by Cheryl Tay Although the latest round of cooling measures focuses mainly on residential property, the rules affecting industrial property which were introduced for the first time last week have no doubt stirred investors.
To discourage short-term speculative activity which can distort prices and raise business costs, the new measures include a Seller's Stamp Duty (SSD) on industrial properties and land sold within three years of the date of purchase: 15 percent within the first year and 10 percent and five percent within the second and third year respectively.
Experts who spoke to PropertyGuru said the regulations will have some impact.
Colin Tan of Chesterton Suntec International is confident that "these new measures will be effective in reducing short-term purchases, especially those looking to earn a quick profit".
He also said that strong demand for long-term investments and from owner-occupiers will ensure continued buying activity and that "it is a little difficult to see prices trending downwards anytime soon".
Roy Chong, Head of Business Space at PropNex feels the same way, but added: "Since it only covers up to three years from the date of purchase, it may not affect some mid-term investors who buy new properties that reach TOP in two years. They will be subject to only five percent SSD if they sell in the third year."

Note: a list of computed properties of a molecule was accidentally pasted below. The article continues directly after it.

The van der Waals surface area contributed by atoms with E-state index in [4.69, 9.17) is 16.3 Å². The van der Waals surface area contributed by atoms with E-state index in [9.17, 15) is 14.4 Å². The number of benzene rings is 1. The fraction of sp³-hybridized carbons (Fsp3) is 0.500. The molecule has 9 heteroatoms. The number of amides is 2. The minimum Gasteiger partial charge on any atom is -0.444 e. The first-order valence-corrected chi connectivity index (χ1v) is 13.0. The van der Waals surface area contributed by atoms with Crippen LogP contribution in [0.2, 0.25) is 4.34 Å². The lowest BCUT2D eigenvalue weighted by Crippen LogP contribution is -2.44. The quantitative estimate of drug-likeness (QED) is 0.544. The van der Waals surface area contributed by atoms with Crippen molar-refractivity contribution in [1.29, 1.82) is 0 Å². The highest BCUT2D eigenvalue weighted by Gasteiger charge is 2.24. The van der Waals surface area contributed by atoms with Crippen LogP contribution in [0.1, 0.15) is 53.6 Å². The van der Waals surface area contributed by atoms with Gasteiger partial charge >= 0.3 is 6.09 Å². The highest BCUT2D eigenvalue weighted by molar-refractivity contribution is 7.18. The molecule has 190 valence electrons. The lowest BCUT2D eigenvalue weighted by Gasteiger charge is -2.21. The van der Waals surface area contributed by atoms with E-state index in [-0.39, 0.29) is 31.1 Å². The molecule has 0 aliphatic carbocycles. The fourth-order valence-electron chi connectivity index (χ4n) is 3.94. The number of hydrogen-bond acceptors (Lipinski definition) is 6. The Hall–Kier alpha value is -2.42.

Rising land costs means prices will remain high, though they may see slower growth now. While that may discourage speculative activity, industrial property still has the lowest quantum among the different property types. Chong said: "Investors looking for property below S$1 million will go for such property, as the rental yield is the highest. Volumes may slide in the next three to five months, but prices will not."
Another concern is that the measures will drive more investors and therefore, speculative activity to the retail and office markets. Though still unaffected by cooling measures, Chong believes the latest rules will act as a catalyst to significantly boost activity in these sectors.
Tan said: "Investors will look to other segments like strata offices and strata retail space or shops. We have been very slow in reacting to the speculative activity in this sector. There has been much damage and the negative consequences show up much later." Cheryl Tay, Editor of CommericalGuru, wrote this story. To contact her about this or other stories, email firstname.lastname@example.org Related Stories:A-REIT posts 4% hike in DPU New cooling measures for SingaporeStrata factories reward investors